When The Going Gets Tough!

 
     In off-roading, everything usually goes fine until it doesn’t. Whether the terrain gets too tricky, trail gets too slick, or some kind of obstacle has you held up and unable to move, eventually it comes time for some sort of assistance. While wheeling with friends has the benefit of throwing a tow strap and quickly getting back on track, sometimes it’s necessary to go the extra mile and use a winch instead. When the time comes for a moment like this, it is imperative you know how to appropriately operate and care for the equipment. Once you’ve realized you’re not moving under your own momentum, it’s time to spring to action and set yourself up for a safe & effective self-recovery.

 

• Figure out your surroundings. During the day you’ll likely be able to do this without help, but at night it’s incredibly important to illuminate the area with rock lights, forward LED bars, and rear-facing flood lights to ensure there’s nothing around your vehicle that might cause damage as you get pulled forwards or backwards.
    • Locate the best winching point. More often than not there should be a sturdy tree within reach, though every once in a while it might be necessary to connect to a friend’s vehicle as an anchor point. Put your winch in “free spool” and pull the winch line towards the anchor point.
      • Secure a strap or tree-saver. Never wrap your winch cable or synthetic line around a tree, instead use a strap, going as low as possible around the tree. Secure your winch hook or a shackle around the loops of the strap. If you’re attaching to another vehicle, hook up to a tow hook or receiver-mounted D-Ring.
        • Set-up your pull. Switch your winch to the “engaged” mode, and run the winch until the slack is out of the line. At this point it’s recommended to put something over steel winch line, be it a sweatshirt or blanket, as a safety measure in case the line snaps. This isn’t always necessary with synthetic lines.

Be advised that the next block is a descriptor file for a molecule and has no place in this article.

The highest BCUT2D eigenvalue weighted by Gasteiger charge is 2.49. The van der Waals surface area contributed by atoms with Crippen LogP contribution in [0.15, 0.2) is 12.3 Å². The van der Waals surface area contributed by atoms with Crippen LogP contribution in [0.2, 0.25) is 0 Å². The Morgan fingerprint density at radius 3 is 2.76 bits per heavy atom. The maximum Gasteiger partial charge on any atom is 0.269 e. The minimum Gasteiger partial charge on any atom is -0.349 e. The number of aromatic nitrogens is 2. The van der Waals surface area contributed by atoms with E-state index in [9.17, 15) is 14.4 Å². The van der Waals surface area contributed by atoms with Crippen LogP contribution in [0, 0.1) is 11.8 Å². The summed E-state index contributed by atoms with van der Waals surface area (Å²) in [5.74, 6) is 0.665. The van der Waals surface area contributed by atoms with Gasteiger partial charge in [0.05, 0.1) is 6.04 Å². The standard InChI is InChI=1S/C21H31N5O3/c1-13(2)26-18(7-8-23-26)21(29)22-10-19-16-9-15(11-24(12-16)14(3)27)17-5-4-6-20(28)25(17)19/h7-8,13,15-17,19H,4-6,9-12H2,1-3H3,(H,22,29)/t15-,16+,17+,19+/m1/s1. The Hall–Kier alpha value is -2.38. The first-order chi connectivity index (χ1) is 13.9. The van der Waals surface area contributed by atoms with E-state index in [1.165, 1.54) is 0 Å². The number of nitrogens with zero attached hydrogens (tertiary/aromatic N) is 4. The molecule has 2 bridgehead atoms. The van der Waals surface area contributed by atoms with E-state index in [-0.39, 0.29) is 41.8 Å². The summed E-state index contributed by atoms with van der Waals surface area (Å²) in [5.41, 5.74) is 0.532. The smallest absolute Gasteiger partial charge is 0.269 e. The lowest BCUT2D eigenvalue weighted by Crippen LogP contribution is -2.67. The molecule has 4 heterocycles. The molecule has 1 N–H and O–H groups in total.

• Winch yourself free! Run the winch control wire through your driver’s window and put the vehicle in gear. As you use the controller to have the winch pull, aid it by easing onto the gas. Once you’re “free”, be careful to not drive over your winch line, as it can compromise the integrity of the cable.

           

            Once you’re in a spot where you can move under your own power, put the vehicle back in park and get to work putting your gear away, being sure to keep tension on the winch line as you spool it back into the winch. While it’s okay to rush this process on the trail, it’s good to then re-spool it cleanly at home.


            The most important thing in self-recovery is to constantly be aware of your surroundings. Keep people away from the winch line while it’s under tension, listen for odd noises that might indicate an issue. In comparison to judging your terrain by resistance to the gas pedal, your winch likely has the capability to pull you through or over anything at all without much hesitation. The last thing you want to do is snag a brake line on a tree branch, drag a driveshaft over a boulder, or puncture a tire through the sidewall. Black Oak’s rock lights, light pods, and LED bars will make a world of a difference in ensuring you’re aware of every obstacle you’re up against while winching off-road!

             

            Featured Lights:

            40w Flood POD Lights & Amber Lens Covers

            Author Ryan Mckee - 2180 Miles